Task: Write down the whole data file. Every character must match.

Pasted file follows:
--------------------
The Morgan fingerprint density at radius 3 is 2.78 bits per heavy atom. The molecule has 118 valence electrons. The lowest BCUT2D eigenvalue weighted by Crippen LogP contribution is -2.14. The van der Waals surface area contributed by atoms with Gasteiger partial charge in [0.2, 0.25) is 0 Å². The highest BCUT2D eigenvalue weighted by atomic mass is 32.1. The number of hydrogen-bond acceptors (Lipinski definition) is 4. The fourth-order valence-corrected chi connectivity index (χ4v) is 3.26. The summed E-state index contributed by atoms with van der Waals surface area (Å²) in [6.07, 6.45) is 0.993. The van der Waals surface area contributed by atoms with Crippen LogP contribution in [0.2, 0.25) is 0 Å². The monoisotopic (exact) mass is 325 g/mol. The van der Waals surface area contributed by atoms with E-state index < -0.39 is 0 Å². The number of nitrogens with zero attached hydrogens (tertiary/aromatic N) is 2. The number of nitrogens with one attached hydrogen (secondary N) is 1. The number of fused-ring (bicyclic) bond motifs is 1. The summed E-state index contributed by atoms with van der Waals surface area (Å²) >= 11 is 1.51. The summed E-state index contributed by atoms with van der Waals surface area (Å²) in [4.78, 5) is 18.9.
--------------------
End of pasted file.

The Morgan fingerprint density at radius 3 is 2.78 bits per heavy atom. The molecule has 118 valence electrons. The lowest BCUT2D eigenvalue weighted by Crippen LogP contribution is -2.14. The van der Waals surface area contributed by atoms with Gasteiger partial charge in [0.2, 0.25) is 0 Å². The highest BCUT2D eigenvalue weighted by atomic mass is 32.1. The number of hydrogen-bond acceptors (Lipinski definition) is 4. The fourth-order valence-corrected chi connectivity index (χ4v) is 3.26. The summed E-state index contributed by atoms with van der Waals surface area (Å²) in [6.07, 6.45) is 0.993. The van der Waals surface area contributed by atoms with Crippen LogP contribution in [0.2, 0.25) is 0 Å². The monoisotopic (exact) mass is 325 g/mol. The van der Waals surface area contributed by atoms with E-state index < -0.39 is 0 Å². The number of nitrogens with zero attached hydrogens (tertiary/aromatic N) is 2. The number of nitrogens with one attached hydrogen (secondary N) is 1. The number of fused-ring (bicyclic) bond motifs is 1. The summed E-state index contributed by atoms with van der Waals surface area (Å²) >= 11 is 1.51. The summed E-state index contributed by atoms with van der Waals surface area (Å²) in [4.78, 5) is 18.9.